The Big Factor That Allowed Me to Take Control of My Bipolar Disorder


Bipolar disorder. I first came into contact with these words after over a year of struggling though being on top of the world, having panic attacks, enduring depressive episodes and surviving a suicide attempt.

I wish I could say to you that when I was first diagnosed with bipolar disorder I received a thorough explanation of what it was and how it was related to the symptoms I was experiencing. However, as you may have guessed, that wasn’t necessarily the case.

Four years ago I was diagnosed with bipolar disorder. While this certainly wasn’t my first mental health diagnosis, it was my first time being diagnosed with a mood disorder.

Now, I had never heard of bipolar disorder at this point. The only information I was given on it was an old government pamphlet with cartoon explanations that looked like they were circa “Schoolhouse Rock!” era. Needless to say, as a male in his early 20s, I wasn’t interested.

Like some other things in life, I was somehow led to believe that if I just took my medicine and thought positive thoughts, it would go away. I didn’t think to question anything at the time. I mean, I guessed my lack of medication was why I was so depressed, having panic attacks, racing thoughts, etc.

I was wrong. Really wrong. I mean, devastatingly wrong.

The problem didn’t lie in the fact that I wasn’t trying (in fact, things seemed to improve from time to time); the problem was that I hadn’t been properly educated regarding my illness.

Needless to say, it was only a matter of time before I slipped into a season of rapid cycling between mania and depression. Frankly, I didn’t understand why it was happening or that something could have triggered it. I was taking my medicine — everything should have been fine.

Well, it turns out that there’s a whole lot of information about bipolar, the vast majority of which, I wasn’t privy to for several years.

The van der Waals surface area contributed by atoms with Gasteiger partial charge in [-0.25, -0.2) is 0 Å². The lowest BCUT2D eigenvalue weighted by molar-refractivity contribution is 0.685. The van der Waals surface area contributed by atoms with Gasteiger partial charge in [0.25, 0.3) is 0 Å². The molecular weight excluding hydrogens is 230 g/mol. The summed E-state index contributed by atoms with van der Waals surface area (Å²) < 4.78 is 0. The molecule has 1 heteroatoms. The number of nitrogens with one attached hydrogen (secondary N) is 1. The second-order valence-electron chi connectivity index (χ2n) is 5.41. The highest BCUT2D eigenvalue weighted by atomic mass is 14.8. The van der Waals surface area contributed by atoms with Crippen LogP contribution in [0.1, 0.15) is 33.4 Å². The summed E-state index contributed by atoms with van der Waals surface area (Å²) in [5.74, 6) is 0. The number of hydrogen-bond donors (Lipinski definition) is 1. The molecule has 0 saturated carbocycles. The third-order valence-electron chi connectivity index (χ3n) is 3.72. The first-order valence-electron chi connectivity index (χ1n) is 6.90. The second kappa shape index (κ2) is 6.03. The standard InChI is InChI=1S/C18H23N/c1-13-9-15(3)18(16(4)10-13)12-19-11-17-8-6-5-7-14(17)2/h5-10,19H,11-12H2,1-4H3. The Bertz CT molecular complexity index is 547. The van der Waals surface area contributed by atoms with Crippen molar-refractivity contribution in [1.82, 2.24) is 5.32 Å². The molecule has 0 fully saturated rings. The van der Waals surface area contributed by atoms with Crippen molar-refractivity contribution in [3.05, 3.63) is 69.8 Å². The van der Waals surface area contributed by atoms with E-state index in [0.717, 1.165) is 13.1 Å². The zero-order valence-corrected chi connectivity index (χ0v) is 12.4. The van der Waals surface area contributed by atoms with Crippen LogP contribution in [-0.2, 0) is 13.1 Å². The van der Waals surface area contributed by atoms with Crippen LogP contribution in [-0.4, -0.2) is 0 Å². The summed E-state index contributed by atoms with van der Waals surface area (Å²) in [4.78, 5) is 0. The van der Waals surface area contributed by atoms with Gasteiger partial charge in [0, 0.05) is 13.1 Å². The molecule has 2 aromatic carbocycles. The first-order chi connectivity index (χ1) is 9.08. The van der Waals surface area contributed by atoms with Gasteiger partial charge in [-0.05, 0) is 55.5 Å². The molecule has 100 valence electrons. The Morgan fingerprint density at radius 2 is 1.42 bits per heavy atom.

Fast forward about one year, throw a new psychiatrist (and team) in the mix to support me, and things have changed dramatically in my recovery and long-term health. I’d like to say medication adjustments and therapy have been the biggest factors (and they have been dramatic factors), but that just wouldn’t be true.

The biggest factor in my recovery and health with bipolar was being educated about the disorder itself. I now have a new diagnosis (bipolar type one with rapid cycling) and, thankfully, a team that has been committed to my education about bipolar from the onset.

Before then, I wasn’t fully aware of how bipolar disorder was playing out in my life. I wasn’t aware of how it would be with me for the rest of my life. I wasn’t aware that my life would need to change drastically in order to manage it and be healthy long-term.

For the first time, I understood why I was manic or depressed. For the first time, I could look for the characteristics of mania and depression and seek help when they appeared. For the first time, I could start looking for triggers in my life and seek to work through those in therapy. For the first time, I felt like I understood that I am not bipolar, but I have bipolar.

When we find ourselves misinformed, or not informed about our illness at all, we run the risk of not being as self-aware or prepared for managing our illness as we can, so that we might truly be healthy in the long-term.

Education, even when it comes to mental health, is a powerful tool in the toolbox of recovery. For me, it has served as a great means of hope — hope that this is something I can indeed manage in the long run.

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If you or someone you know needs help, visit our suicide prevention resources page.

If you need support right now, call the National Suicide Prevention Lifeline at 1-800-273-8255, the Trevor Project at 1-866-488-7386 or text “HOME” to 741-741. Head here for a list of crisis centers around the world.

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Thinkstock photo via YaroslavGerzhedovich


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